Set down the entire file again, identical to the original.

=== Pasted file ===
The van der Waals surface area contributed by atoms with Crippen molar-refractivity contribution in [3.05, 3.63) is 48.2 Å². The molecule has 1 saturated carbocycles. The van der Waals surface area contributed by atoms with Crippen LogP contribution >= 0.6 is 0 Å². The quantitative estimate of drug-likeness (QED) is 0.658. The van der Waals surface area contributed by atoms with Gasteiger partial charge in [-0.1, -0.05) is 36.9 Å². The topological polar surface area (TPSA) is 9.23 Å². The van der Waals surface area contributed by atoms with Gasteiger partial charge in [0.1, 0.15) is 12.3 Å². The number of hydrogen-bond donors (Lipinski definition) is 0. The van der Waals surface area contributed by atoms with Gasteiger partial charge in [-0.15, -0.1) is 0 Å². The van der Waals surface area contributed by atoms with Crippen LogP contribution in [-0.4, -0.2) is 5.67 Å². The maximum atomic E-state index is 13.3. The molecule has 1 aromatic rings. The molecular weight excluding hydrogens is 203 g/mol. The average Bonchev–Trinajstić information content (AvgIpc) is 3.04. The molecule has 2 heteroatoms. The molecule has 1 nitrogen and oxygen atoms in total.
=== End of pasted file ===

The van der Waals surface area contributed by atoms with Crippen molar-refractivity contribution in [3.05, 3.63) is 48.2 Å². The molecule has 1 saturated carbocycles. The van der Waals surface area contributed by atoms with Crippen LogP contribution >= 0.6 is 0 Å². The quantitative estimate of drug-likeness (QED) is 0.658. The van der Waals surface area contributed by atoms with Gasteiger partial charge in [-0.1, -0.05) is 36.9 Å². The topological polar surface area (TPSA) is 9.23 Å². The van der Waals surface area contributed by atoms with Gasteiger partial charge in [0.1, 0.15) is 12.3 Å². The number of hydrogen-bond donors (Lipinski definition) is 0. The van der Waals surface area contributed by atoms with Gasteiger partial charge in [-0.15, -0.1) is 0 Å². The van der Waals surface area contributed by atoms with Crippen LogP contribution in [-0.4, -0.2) is 5.67 Å². The maximum atomic E-state index is 13.3. The molecule has 1 aromatic rings. The molecular weight excluding hydrogens is 203 g/mol. The average Bonchev–Trinajstić information content (AvgIpc) is 3.04. The molecule has 2 heteroatoms. The molecule has 1 nitrogen and oxygen atoms in total.